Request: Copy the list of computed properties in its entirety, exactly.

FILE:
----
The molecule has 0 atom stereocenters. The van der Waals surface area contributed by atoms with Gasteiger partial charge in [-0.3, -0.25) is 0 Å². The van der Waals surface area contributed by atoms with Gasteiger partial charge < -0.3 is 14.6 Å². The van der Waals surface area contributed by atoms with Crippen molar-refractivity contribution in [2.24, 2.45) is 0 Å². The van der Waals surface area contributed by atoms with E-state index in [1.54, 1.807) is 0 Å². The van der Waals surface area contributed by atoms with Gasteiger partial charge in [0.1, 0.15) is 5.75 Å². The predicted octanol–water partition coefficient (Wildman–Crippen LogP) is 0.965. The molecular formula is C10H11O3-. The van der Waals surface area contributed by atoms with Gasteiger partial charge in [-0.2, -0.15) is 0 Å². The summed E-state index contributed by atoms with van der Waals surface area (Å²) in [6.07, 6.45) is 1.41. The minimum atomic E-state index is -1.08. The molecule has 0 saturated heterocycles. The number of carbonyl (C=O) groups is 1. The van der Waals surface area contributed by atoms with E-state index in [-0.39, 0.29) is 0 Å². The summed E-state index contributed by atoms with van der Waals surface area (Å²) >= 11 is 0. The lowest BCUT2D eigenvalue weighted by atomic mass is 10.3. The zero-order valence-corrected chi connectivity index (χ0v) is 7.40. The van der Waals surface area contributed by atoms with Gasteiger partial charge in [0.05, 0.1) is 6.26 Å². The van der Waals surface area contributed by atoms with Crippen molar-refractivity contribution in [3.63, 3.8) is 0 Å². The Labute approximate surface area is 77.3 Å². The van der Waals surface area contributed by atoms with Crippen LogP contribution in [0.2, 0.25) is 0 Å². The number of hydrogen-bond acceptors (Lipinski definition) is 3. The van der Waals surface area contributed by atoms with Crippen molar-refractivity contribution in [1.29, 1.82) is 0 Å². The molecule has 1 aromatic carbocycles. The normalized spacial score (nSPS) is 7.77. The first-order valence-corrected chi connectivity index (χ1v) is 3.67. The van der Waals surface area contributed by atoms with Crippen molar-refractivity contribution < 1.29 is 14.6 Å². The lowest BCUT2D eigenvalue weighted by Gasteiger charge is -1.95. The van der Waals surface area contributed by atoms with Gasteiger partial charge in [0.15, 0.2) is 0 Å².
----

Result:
The molecule has 0 atom stereocenters. The van der Waals surface area contributed by atoms with Gasteiger partial charge in [-0.3, -0.25) is 0 Å². The van der Waals surface area contributed by atoms with Gasteiger partial charge < -0.3 is 14.6 Å². The van der Waals surface area contributed by atoms with Crippen molar-refractivity contribution in [2.24, 2.45) is 0 Å². The van der Waals surface area contributed by atoms with E-state index in [1.54, 1.807) is 0 Å². The van der Waals surface area contributed by atoms with Gasteiger partial charge in [0.1, 0.15) is 5.75 Å². The predicted octanol–water partition coefficient (Wildman–Crippen LogP) is 0.965. The molecular formula is C10H11O3-. The van der Waals surface area contributed by atoms with Gasteiger partial charge in [-0.2, -0.15) is 0 Å². The summed E-state index contributed by atoms with van der Waals surface area (Å²) in [6.07, 6.45) is 1.41. The minimum atomic E-state index is -1.08. The molecule has 0 saturated heterocycles. The number of carbonyl (C=O) groups is 1. The van der Waals surface area contributed by atoms with E-state index in [-0.39, 0.29) is 0 Å². The summed E-state index contributed by atoms with van der Waals surface area (Å²) >= 11 is 0. The lowest BCUT2D eigenvalue weighted by atomic mass is 10.3. The zero-order valence-corrected chi connectivity index (χ0v) is 7.40. The van der Waals surface area contributed by atoms with Gasteiger partial charge in [0.05, 0.1) is 6.26 Å². The van der Waals surface area contributed by atoms with Crippen molar-refractivity contribution in [3.63, 3.8) is 0 Å². The Labute approximate surface area is 77.3 Å². The van der Waals surface area contributed by atoms with Crippen LogP contribution in [0.2, 0.25) is 0 Å². The number of hydrogen-bond acceptors (Lipinski definition) is 3. The van der Waals surface area contributed by atoms with Crippen molar-refractivity contribution in [1.29, 1.82) is 0 Å². The molecule has 1 aromatic carbocycles. The normalized spacial score (nSPS) is 7.77. The first-order valence-corrected chi connectivity index (χ1v) is 3.67. The van der Waals surface area contributed by atoms with Crippen molar-refractivity contribution < 1.29 is 14.6 Å². The lowest BCUT2D eigenvalue weighted by Gasteiger charge is -1.95. The van der Waals surface area contributed by atoms with Gasteiger partial charge in [0.15, 0.2) is 0 Å².